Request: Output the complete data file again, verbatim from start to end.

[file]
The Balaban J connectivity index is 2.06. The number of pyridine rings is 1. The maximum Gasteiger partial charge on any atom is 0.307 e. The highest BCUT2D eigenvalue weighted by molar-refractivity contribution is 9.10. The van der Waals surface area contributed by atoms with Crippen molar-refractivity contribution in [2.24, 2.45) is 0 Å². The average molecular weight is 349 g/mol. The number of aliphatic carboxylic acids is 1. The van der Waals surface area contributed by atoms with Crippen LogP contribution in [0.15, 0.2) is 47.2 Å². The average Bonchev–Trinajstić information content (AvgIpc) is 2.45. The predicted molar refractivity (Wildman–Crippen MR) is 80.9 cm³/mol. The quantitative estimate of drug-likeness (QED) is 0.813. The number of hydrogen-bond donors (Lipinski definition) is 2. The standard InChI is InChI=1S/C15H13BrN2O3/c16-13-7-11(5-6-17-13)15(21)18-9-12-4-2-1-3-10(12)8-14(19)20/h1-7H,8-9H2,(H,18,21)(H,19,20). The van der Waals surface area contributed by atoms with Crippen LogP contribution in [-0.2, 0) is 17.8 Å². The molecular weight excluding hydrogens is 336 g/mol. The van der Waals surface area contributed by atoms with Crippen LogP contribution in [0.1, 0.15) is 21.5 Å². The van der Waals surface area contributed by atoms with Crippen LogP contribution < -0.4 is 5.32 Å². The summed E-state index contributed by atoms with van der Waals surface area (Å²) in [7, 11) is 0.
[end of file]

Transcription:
The Balaban J connectivity index is 2.06. The number of pyridine rings is 1. The maximum Gasteiger partial charge on any atom is 0.307 e. The highest BCUT2D eigenvalue weighted by molar-refractivity contribution is 9.10. The van der Waals surface area contributed by atoms with Crippen molar-refractivity contribution in [2.24, 2.45) is 0 Å². The average molecular weight is 349 g/mol. The number of aliphatic carboxylic acids is 1. The van der Waals surface area contributed by atoms with Crippen LogP contribution in [0.15, 0.2) is 47.2 Å². The average Bonchev–Trinajstić information content (AvgIpc) is 2.45. The predicted molar refractivity (Wildman–Crippen MR) is 80.9 cm³/mol. The quantitative estimate of drug-likeness (QED) is 0.813. The number of hydrogen-bond donors (Lipinski definition) is 2. The standard InChI is InChI=1S/C15H13BrN2O3/c16-13-7-11(5-6-17-13)15(21)18-9-12-4-2-1-3-10(12)8-14(19)20/h1-7H,8-9H2,(H,18,21)(H,19,20). The van der Waals surface area contributed by atoms with Crippen LogP contribution in [-0.2, 0) is 17.8 Å². The molecular weight excluding hydrogens is 336 g/mol. The van der Waals surface area contributed by atoms with Crippen LogP contribution in [0.1, 0.15) is 21.5 Å². The van der Waals surface area contributed by atoms with Crippen LogP contribution < -0.4 is 5.32 Å². The summed E-state index contributed by atoms with van der Waals surface area (Å²) in [7, 11) is 0.